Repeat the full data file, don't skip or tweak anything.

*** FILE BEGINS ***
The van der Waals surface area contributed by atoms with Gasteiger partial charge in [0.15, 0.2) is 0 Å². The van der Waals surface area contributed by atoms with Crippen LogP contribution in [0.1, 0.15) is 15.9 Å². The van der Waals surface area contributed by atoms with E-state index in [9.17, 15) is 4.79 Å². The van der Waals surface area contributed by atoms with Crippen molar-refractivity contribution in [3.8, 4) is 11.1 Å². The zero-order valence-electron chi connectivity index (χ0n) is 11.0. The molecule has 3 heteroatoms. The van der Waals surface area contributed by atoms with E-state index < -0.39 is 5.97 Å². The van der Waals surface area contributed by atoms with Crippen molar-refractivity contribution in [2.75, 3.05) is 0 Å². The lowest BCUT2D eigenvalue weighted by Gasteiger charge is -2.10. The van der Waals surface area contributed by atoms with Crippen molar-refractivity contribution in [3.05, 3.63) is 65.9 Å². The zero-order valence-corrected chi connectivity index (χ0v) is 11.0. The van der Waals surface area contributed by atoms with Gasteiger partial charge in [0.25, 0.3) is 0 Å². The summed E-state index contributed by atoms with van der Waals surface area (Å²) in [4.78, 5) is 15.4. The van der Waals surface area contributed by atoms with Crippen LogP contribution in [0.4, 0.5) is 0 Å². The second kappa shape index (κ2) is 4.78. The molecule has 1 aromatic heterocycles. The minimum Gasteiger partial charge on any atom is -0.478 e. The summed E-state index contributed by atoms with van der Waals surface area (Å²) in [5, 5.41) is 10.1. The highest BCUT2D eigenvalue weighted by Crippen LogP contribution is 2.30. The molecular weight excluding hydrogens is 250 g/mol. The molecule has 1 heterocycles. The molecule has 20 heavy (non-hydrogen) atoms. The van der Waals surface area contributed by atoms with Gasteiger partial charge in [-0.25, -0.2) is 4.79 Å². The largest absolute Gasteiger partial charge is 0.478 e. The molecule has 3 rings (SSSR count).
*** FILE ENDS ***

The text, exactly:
The van der Waals surface area contributed by atoms with Gasteiger partial charge in [0.15, 0.2) is 0 Å². The van der Waals surface area contributed by atoms with Crippen LogP contribution in [0.1, 0.15) is 15.9 Å². The van der Waals surface area contributed by atoms with E-state index in [9.17, 15) is 4.79 Å². The van der Waals surface area contributed by atoms with Crippen molar-refractivity contribution in [3.8, 4) is 11.1 Å². The zero-order valence-electron chi connectivity index (χ0n) is 11.0. The molecule has 3 heteroatoms. The van der Waals surface area contributed by atoms with E-state index < -0.39 is 5.97 Å². The van der Waals surface area contributed by atoms with Crippen molar-refractivity contribution in [2.75, 3.05) is 0 Å². The lowest BCUT2D eigenvalue weighted by Gasteiger charge is -2.10. The van der Waals surface area contributed by atoms with Crippen molar-refractivity contribution in [3.05, 3.63) is 65.9 Å². The zero-order valence-corrected chi connectivity index (χ0v) is 11.0. The van der Waals surface area contributed by atoms with Gasteiger partial charge in [0.25, 0.3) is 0 Å². The summed E-state index contributed by atoms with van der Waals surface area (Å²) in [4.78, 5) is 15.4. The van der Waals surface area contributed by atoms with Crippen LogP contribution in [0.4, 0.5) is 0 Å². The second kappa shape index (κ2) is 4.78. The molecule has 1 aromatic heterocycles. The minimum Gasteiger partial charge on any atom is -0.478 e. The summed E-state index contributed by atoms with van der Waals surface area (Å²) in [5, 5.41) is 10.1. The highest BCUT2D eigenvalue weighted by Crippen LogP contribution is 2.30. The molecular weight excluding hydrogens is 250 g/mol. The molecule has 1 heterocycles. The molecule has 20 heavy (non-hydrogen) atoms. The van der Waals surface area contributed by atoms with Gasteiger partial charge in [-0.25, -0.2) is 4.79 Å². The largest absolute Gasteiger partial charge is 0.478 e. The molecule has 3 rings (SSSR count).